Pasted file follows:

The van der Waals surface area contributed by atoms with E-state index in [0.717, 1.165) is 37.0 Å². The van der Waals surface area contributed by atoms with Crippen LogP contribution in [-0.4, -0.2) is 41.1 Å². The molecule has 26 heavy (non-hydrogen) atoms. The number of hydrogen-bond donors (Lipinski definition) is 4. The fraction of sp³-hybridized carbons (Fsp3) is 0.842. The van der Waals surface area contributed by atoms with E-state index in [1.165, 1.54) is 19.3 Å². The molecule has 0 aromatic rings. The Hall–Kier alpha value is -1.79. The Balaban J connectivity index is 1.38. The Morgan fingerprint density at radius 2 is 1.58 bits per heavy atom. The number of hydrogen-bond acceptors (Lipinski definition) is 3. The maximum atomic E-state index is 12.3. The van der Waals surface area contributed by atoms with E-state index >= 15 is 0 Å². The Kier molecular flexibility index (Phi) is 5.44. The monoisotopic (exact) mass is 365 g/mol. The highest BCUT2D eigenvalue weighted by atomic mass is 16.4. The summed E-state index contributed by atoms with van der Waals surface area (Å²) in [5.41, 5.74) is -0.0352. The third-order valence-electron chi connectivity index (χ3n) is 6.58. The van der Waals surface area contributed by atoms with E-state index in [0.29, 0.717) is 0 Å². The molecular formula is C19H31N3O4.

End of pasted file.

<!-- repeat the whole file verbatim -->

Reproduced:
The van der Waals surface area contributed by atoms with E-state index in [0.717, 1.165) is 37.0 Å². The van der Waals surface area contributed by atoms with Crippen LogP contribution in [-0.4, -0.2) is 41.1 Å². The molecule has 26 heavy (non-hydrogen) atoms. The number of hydrogen-bond donors (Lipinski definition) is 4. The fraction of sp³-hybridized carbons (Fsp3) is 0.842. The van der Waals surface area contributed by atoms with E-state index in [1.165, 1.54) is 19.3 Å². The molecule has 0 aromatic rings. The Hall–Kier alpha value is -1.79. The Balaban J connectivity index is 1.38. The Morgan fingerprint density at radius 2 is 1.58 bits per heavy atom. The number of hydrogen-bond acceptors (Lipinski definition) is 3. The maximum atomic E-state index is 12.3. The van der Waals surface area contributed by atoms with E-state index >= 15 is 0 Å². The Kier molecular flexibility index (Phi) is 5.44. The monoisotopic (exact) mass is 365 g/mol. The highest BCUT2D eigenvalue weighted by atomic mass is 16.4. The summed E-state index contributed by atoms with van der Waals surface area (Å²) in [5.41, 5.74) is -0.0352. The third-order valence-electron chi connectivity index (χ3n) is 6.58. The van der Waals surface area contributed by atoms with E-state index in [0.29, 0.717) is 0 Å². The molecular formula is C19H31N3O4.